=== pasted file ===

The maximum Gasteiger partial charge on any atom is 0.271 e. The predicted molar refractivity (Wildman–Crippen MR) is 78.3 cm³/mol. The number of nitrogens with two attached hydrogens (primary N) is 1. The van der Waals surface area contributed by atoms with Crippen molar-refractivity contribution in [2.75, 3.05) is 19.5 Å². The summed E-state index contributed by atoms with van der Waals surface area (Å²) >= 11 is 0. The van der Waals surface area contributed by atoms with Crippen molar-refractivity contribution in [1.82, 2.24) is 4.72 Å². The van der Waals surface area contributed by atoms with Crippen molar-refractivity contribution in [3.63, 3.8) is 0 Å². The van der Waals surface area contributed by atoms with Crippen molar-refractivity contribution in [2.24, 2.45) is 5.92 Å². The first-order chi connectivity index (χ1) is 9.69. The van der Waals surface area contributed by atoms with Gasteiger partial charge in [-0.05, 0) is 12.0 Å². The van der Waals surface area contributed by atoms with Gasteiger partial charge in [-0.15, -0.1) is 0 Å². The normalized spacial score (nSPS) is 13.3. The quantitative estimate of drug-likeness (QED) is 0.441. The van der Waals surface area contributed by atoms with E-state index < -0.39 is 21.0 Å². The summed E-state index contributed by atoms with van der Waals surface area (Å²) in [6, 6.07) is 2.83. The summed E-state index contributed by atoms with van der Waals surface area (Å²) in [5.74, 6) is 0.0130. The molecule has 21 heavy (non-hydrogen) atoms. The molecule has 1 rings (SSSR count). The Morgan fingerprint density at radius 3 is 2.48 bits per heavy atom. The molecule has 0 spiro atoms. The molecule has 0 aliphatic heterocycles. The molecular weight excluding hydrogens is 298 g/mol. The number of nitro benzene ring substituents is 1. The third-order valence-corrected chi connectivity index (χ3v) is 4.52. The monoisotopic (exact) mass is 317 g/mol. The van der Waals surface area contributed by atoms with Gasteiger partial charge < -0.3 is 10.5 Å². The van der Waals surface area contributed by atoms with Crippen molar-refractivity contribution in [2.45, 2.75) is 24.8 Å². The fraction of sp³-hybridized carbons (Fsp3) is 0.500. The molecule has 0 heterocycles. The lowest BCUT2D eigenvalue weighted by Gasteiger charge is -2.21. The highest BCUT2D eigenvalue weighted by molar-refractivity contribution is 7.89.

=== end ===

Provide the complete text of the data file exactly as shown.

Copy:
The maximum Gasteiger partial charge on any atom is 0.271 e. The predicted molar refractivity (Wildman–Crippen MR) is 78.3 cm³/mol. The number of nitrogens with two attached hydrogens (primary N) is 1. The van der Waals surface area contributed by atoms with Crippen molar-refractivity contribution in [2.75, 3.05) is 19.5 Å². The summed E-state index contributed by atoms with van der Waals surface area (Å²) >= 11 is 0. The van der Waals surface area contributed by atoms with Crippen molar-refractivity contribution in [1.82, 2.24) is 4.72 Å². The van der Waals surface area contributed by atoms with Crippen molar-refractivity contribution in [3.63, 3.8) is 0 Å². The van der Waals surface area contributed by atoms with Crippen molar-refractivity contribution in [2.24, 2.45) is 5.92 Å². The first-order chi connectivity index (χ1) is 9.69. The van der Waals surface area contributed by atoms with Gasteiger partial charge in [-0.05, 0) is 12.0 Å². The van der Waals surface area contributed by atoms with Gasteiger partial charge in [-0.15, -0.1) is 0 Å². The normalized spacial score (nSPS) is 13.3. The quantitative estimate of drug-likeness (QED) is 0.441. The van der Waals surface area contributed by atoms with E-state index < -0.39 is 21.0 Å². The summed E-state index contributed by atoms with van der Waals surface area (Å²) in [6, 6.07) is 2.83. The summed E-state index contributed by atoms with van der Waals surface area (Å²) in [5.74, 6) is 0.0130. The molecule has 21 heavy (non-hydrogen) atoms. The molecule has 1 rings (SSSR count). The Morgan fingerprint density at radius 3 is 2.48 bits per heavy atom. The molecule has 0 spiro atoms. The molecule has 0 aliphatic heterocycles. The molecular weight excluding hydrogens is 298 g/mol. The number of nitro benzene ring substituents is 1. The third-order valence-corrected chi connectivity index (χ3v) is 4.52. The monoisotopic (exact) mass is 317 g/mol. The van der Waals surface area contributed by atoms with Gasteiger partial charge < -0.3 is 10.5 Å². The van der Waals surface area contributed by atoms with Crippen molar-refractivity contribution in [2.45, 2.75) is 24.8 Å². The fraction of sp³-hybridized carbons (Fsp3) is 0.500. The molecule has 0 heterocycles. The lowest BCUT2D eigenvalue weighted by Gasteiger charge is -2.21. The highest BCUT2D eigenvalue weighted by molar-refractivity contribution is 7.89.